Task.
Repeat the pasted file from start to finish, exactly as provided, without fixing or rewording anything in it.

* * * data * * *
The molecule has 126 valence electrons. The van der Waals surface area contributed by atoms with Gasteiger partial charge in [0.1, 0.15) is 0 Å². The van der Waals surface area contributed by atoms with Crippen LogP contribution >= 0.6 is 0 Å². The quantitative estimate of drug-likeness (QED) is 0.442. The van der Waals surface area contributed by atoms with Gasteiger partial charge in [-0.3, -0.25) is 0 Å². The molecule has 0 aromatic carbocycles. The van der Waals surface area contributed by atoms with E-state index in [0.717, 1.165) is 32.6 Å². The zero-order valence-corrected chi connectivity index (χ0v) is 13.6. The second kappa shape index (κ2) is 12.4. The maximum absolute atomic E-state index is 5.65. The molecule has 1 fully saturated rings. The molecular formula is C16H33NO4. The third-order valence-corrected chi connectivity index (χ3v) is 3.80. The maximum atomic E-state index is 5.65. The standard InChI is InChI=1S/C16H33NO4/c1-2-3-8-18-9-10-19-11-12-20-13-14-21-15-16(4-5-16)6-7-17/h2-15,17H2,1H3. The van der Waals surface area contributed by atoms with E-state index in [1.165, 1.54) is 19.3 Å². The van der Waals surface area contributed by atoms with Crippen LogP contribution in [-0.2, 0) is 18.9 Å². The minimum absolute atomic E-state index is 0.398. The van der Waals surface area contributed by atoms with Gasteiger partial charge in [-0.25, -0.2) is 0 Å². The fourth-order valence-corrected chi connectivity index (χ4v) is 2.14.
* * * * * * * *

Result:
The molecule has 126 valence electrons. The van der Waals surface area contributed by atoms with Gasteiger partial charge in [0.1, 0.15) is 0 Å². The van der Waals surface area contributed by atoms with Crippen LogP contribution >= 0.6 is 0 Å². The quantitative estimate of drug-likeness (QED) is 0.442. The van der Waals surface area contributed by atoms with Gasteiger partial charge in [-0.3, -0.25) is 0 Å². The molecule has 0 aromatic carbocycles. The van der Waals surface area contributed by atoms with E-state index in [0.717, 1.165) is 32.6 Å². The zero-order valence-corrected chi connectivity index (χ0v) is 13.6. The second kappa shape index (κ2) is 12.4. The maximum absolute atomic E-state index is 5.65. The molecule has 1 fully saturated rings. The molecular formula is C16H33NO4. The third-order valence-corrected chi connectivity index (χ3v) is 3.80. The maximum atomic E-state index is 5.65. The standard InChI is InChI=1S/C16H33NO4/c1-2-3-8-18-9-10-19-11-12-20-13-14-21-15-16(4-5-16)6-7-17/h2-15,17H2,1H3. The van der Waals surface area contributed by atoms with E-state index in [1.165, 1.54) is 19.3 Å². The van der Waals surface area contributed by atoms with Crippen LogP contribution in [-0.2, 0) is 18.9 Å². The minimum absolute atomic E-state index is 0.398. The van der Waals surface area contributed by atoms with Gasteiger partial charge in [-0.25, -0.2) is 0 Å². The fourth-order valence-corrected chi connectivity index (χ4v) is 2.14.